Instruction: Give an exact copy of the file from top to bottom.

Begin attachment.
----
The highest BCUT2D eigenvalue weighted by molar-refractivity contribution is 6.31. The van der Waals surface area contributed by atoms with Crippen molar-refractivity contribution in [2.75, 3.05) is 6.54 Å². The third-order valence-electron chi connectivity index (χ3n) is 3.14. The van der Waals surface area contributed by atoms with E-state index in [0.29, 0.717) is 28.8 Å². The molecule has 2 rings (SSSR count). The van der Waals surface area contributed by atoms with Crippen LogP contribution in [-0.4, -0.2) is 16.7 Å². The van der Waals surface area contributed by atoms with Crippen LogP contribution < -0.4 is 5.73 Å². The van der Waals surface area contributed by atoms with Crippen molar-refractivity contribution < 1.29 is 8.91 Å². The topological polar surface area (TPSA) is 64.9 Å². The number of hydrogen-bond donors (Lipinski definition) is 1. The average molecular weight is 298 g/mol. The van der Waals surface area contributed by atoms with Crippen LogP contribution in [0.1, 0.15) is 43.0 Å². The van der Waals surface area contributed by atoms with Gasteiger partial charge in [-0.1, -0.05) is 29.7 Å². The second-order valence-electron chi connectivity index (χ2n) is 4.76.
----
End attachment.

The highest BCUT2D eigenvalue weighted by molar-refractivity contribution is 6.31. The van der Waals surface area contributed by atoms with Crippen molar-refractivity contribution in [2.75, 3.05) is 6.54 Å². The third-order valence-electron chi connectivity index (χ3n) is 3.14. The van der Waals surface area contributed by atoms with E-state index in [0.29, 0.717) is 28.8 Å². The molecule has 2 rings (SSSR count). The van der Waals surface area contributed by atoms with Crippen LogP contribution in [-0.4, -0.2) is 16.7 Å². The van der Waals surface area contributed by atoms with Crippen LogP contribution < -0.4 is 5.73 Å². The van der Waals surface area contributed by atoms with Crippen molar-refractivity contribution < 1.29 is 8.91 Å². The topological polar surface area (TPSA) is 64.9 Å². The number of hydrogen-bond donors (Lipinski definition) is 1. The average molecular weight is 298 g/mol. The van der Waals surface area contributed by atoms with Crippen LogP contribution in [0.1, 0.15) is 43.0 Å². The van der Waals surface area contributed by atoms with Gasteiger partial charge in [-0.1, -0.05) is 29.7 Å². The second-order valence-electron chi connectivity index (χ2n) is 4.76.